As the year draws to an end many of us start thinking about our plans for the year ahead. What do we want to accomplish in our musical lives in the next year? Before you begin that planning process though, there’s something important you should do first: review the year gone by.

This week in Musical U we’ve had a discussion about our musical year, to share the ups and downs and lessons learned. Some members posted their thoughts while others have just been privately doing their own annual review. It’s confirmed how useful it can be to look back before you start to look forwards.

Why to do an annual review

The phrase “annual review” sounds a bit formal, and it’s important to say up front that this isn’t about judging yourself as good or bad. But it is about judging your musical year, in order to find out how you can make your next year even more successful.

Hindsight is 20/20. So why not take advantage of that?

It may sound strange, but looking backwards is the best way to get a clear picture of the road ahead. Here are a few examples of how an annual review of your musical training will help you:

  • By identifying problems and struggles you’re better able to avoid them in future.
  • By remembering your triumphs you’re inspired and guided to replicate that success.
  • By analysing what worked and didn’t in your training you can spot new potential and drop the dead weight from your approach.
  • By dedicating the time and effort to an annual review you’re starting to commit to take your musical development seriously in the year ahead.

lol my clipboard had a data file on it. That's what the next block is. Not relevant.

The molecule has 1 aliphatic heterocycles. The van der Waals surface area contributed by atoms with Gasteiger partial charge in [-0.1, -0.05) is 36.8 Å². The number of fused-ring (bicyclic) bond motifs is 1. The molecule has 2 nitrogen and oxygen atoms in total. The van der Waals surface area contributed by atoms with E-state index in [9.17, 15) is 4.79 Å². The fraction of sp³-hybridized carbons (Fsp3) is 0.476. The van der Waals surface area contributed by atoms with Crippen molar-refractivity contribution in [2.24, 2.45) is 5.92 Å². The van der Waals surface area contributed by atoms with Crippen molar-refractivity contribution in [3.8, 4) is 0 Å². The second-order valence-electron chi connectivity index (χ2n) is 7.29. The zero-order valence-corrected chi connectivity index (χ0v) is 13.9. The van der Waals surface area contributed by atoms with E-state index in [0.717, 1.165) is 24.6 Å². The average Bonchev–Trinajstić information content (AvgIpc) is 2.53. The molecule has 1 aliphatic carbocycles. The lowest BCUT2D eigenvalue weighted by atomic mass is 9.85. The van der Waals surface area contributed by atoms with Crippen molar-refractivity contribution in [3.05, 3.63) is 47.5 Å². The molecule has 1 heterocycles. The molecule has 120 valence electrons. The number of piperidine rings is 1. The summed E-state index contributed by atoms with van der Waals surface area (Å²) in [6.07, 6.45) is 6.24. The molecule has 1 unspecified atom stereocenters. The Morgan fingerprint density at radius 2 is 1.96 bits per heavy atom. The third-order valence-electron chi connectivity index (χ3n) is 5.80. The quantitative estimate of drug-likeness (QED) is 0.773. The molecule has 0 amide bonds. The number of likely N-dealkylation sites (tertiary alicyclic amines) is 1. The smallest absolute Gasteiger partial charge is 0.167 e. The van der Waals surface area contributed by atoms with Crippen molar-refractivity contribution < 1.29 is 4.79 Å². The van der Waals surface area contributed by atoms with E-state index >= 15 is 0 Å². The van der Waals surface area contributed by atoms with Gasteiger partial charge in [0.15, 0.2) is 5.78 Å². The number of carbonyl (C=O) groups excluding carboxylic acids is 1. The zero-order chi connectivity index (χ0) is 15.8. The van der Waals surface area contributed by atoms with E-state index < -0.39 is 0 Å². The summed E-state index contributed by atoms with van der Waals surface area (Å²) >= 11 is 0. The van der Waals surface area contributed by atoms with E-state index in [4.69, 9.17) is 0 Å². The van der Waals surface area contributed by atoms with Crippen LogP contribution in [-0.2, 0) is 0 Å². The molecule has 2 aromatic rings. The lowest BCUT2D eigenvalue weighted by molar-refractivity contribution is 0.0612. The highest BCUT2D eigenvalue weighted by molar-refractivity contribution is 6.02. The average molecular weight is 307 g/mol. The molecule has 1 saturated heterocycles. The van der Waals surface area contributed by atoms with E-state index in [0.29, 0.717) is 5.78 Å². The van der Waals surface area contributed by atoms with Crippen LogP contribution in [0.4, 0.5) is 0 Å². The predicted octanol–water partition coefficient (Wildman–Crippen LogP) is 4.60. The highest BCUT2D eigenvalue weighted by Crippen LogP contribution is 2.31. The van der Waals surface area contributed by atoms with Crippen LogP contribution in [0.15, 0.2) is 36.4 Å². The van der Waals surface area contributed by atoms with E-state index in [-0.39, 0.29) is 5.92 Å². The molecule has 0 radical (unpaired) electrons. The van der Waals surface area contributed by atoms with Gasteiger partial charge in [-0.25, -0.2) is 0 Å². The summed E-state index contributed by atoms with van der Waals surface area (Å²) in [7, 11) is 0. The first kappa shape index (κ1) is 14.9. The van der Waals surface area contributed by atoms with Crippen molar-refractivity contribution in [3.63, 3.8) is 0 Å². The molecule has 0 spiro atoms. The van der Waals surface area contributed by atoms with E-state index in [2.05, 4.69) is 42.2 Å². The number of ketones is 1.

• By sharing your annual review with other musicians your results are amplified as everybody benefits from each other’s insights.

So if you want to go ahead and do your own year-in-review, how exactly should you do it?

How to review your musical year

Doing an annual review shouldn’t feel like a big stressful thing. It really is just you, sitting down with a piece of paper and some time set aside (even just 10-15 minutes might be enough) to think through how the year went.

You can just do this privately if you like, but do consider sharing it. This process is great to do with musical friends or inside a community like Musical U. It might take a bit of courage to share your ups and downs but all the benefits of an annual review are amplified when you do it in a group.

Again: don’t be intimidated! This is just thinking and writing.

Don’t skip the “writing” part either. You’re not writing carefully to publish an article. Grammar and spelling don’t matter at all. The writing is just to help you gather your thoughts and get clarity, and then to be able organise it into something useful after. This makes it much more effective than if you just sit and think.

Rather than just sit and think “How did my musical year go?” you will get better results if you have some questions to prompt you to think things through in a slightly more structured way. Here are some example prompt questions you might find helpful.

Were there any stand-out moments or highlights from your year?

This is a great place to start, remembering the high points from your musical year. It might have been a concert performance. Maybe you finally nailed a particular solo piece you’ve been working on mastering. You might remember back to the very first time you did some of the things you’ve really enjoyed in music this year. It could even be buying an exciting new instrument or joining a new music group.

Did you start the year with clear goals? What were they?

Part of the reason to do an annual review is to guide your planning for the year ahead, and so it’s worth stopping to ask yourself: did you begin this year with clear musical goals? If so, what were they, and how did they work out? Are you a step closer to them than you were at the start of the year?

If you need help understanding what a “good, clear” goal looks like, check out this 5-step tutorial on setting and reaching your musical goals.

How much were you able to accomplish what you set out to?

You might have started to answer this with the previous prompt question, but maybe you had areas of musical training that didn’t clearly fit with any of your goals.

For example, maybe you wanted to generally tighten up your rhythm, or you just knew you wanted to start learning music theory.